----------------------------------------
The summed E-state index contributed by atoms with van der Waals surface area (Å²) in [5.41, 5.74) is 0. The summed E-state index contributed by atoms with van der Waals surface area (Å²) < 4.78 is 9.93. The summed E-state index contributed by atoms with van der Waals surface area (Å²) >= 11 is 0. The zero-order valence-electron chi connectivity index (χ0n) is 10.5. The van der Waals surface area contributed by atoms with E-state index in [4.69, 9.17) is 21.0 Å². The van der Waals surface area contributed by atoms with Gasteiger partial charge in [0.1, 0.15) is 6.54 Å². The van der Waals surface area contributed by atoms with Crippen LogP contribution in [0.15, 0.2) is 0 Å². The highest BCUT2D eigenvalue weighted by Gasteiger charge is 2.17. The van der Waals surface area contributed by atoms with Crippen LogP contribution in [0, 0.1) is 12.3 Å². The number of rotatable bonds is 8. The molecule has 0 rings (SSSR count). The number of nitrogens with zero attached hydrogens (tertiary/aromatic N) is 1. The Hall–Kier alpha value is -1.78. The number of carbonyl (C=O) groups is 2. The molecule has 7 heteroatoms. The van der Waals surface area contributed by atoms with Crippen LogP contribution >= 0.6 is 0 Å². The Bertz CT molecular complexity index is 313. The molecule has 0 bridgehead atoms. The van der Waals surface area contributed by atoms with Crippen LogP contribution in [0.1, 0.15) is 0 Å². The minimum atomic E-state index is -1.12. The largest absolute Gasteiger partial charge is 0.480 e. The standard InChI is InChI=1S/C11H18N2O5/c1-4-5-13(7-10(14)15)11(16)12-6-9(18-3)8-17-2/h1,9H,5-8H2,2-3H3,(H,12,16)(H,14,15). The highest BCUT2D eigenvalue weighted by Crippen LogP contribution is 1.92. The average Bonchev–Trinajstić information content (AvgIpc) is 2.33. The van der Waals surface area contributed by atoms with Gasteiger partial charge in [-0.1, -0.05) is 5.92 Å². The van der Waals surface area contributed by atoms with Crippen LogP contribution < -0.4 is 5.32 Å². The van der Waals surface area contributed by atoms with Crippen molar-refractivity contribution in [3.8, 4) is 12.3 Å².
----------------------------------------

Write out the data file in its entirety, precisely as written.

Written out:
The summed E-state index contributed by atoms with van der Waals surface area (Å²) in [5.41, 5.74) is 0. The summed E-state index contributed by atoms with van der Waals surface area (Å²) < 4.78 is 9.93. The summed E-state index contributed by atoms with van der Waals surface area (Å²) >= 11 is 0. The zero-order valence-electron chi connectivity index (χ0n) is 10.5. The van der Waals surface area contributed by atoms with E-state index in [4.69, 9.17) is 21.0 Å². The van der Waals surface area contributed by atoms with Gasteiger partial charge in [0.1, 0.15) is 6.54 Å². The van der Waals surface area contributed by atoms with Crippen LogP contribution in [0.15, 0.2) is 0 Å². The highest BCUT2D eigenvalue weighted by Gasteiger charge is 2.17. The van der Waals surface area contributed by atoms with Crippen LogP contribution in [0, 0.1) is 12.3 Å². The number of rotatable bonds is 8. The molecule has 0 rings (SSSR count). The number of nitrogens with zero attached hydrogens (tertiary/aromatic N) is 1. The Hall–Kier alpha value is -1.78. The number of carbonyl (C=O) groups is 2. The molecule has 7 heteroatoms. The van der Waals surface area contributed by atoms with Crippen LogP contribution >= 0.6 is 0 Å². The Bertz CT molecular complexity index is 313. The molecule has 0 bridgehead atoms. The van der Waals surface area contributed by atoms with Crippen LogP contribution in [0.1, 0.15) is 0 Å². The minimum atomic E-state index is -1.12. The largest absolute Gasteiger partial charge is 0.480 e. The standard InChI is InChI=1S/C11H18N2O5/c1-4-5-13(7-10(14)15)11(16)12-6-9(18-3)8-17-2/h1,9H,5-8H2,2-3H3,(H,12,16)(H,14,15). The highest BCUT2D eigenvalue weighted by Crippen LogP contribution is 1.92. The average Bonchev–Trinajstić information content (AvgIpc) is 2.33. The van der Waals surface area contributed by atoms with Gasteiger partial charge in [-0.1, -0.05) is 5.92 Å². The van der Waals surface area contributed by atoms with Crippen LogP contribution < -0.4 is 5.32 Å². The van der Waals surface area contributed by atoms with Crippen molar-refractivity contribution in [3.8, 4) is 12.3 Å².